Terrorist attacks on September 11, 2001 also spurred legislation that significantly affected immigrants, although many of the reverberations were long-term. The combined chambers voted on immigration three times between January 1 and September 11 of 2001, but took 16 immigration-related votes between September 12, 2001 and the end of 2002. Even so, the Read more in Katherine Fennelly, Kathryn Pearson and Silvana Hackett, “The U.S. Congressional Immigration Agenda: Partisan Politics, Policy Stalemate, and Political Posturing,” presented at the Political Studies Association, Belfast, Northern Ireland, April 5, 2012. www.scholarsstrategynetwork.org May 2012.  Even so, the crescendo of votes occurred a few years later. Overall, the 109th and 110th Congresses during the George W. Bush presidency accounted for over half of all immigration votes during the period we studied.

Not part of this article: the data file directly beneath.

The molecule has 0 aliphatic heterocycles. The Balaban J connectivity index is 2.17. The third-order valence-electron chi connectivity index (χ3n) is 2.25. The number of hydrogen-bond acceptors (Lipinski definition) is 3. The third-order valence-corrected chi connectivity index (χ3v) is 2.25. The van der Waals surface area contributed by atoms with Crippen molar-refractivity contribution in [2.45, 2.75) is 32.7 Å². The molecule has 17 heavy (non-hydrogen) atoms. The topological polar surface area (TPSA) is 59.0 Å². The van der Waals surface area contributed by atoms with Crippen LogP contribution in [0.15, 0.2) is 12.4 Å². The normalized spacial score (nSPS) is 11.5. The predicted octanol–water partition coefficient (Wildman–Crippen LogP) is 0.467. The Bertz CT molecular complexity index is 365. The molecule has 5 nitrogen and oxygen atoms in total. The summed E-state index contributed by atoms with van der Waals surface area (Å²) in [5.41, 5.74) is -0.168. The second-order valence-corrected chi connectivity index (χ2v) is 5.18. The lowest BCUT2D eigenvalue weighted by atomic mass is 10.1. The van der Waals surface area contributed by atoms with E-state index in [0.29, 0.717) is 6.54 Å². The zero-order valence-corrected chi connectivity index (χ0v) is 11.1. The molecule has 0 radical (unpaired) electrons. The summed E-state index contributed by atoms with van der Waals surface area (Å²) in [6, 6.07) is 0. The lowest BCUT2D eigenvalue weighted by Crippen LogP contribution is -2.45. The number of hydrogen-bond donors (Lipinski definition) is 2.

Tellingly, restrictive measures accounted for almost two thirds of the 227 votes that actually passed between 1993 to 2010 – and a quarter dealt with border screening and security. The largest number were proposed and passed during Republican control of Congress and the White House in 2005-6, although the next highest number happened while Democrats held Congress and Republican George W. Bush was still president during 2007 and 2008. The modest bipartisan unity created, albeit briefly, by the attacks of September 11, 2001 extended to immigration policymaking and resulted in the passage of increasingly punitive proposals. Bipartisanship on immigration faltered before long, but the focus on punitive measures persisted.


The parties also parted company on many aspects of immigration regulation. In several of the Congressional sessions we surveyed, votes on immigration issues were even more likely to pit a majority of Democrats against a majority of Republicans than the entire set of Congressional votes on all topics. The tendency toward partisan division grew over the period we studied.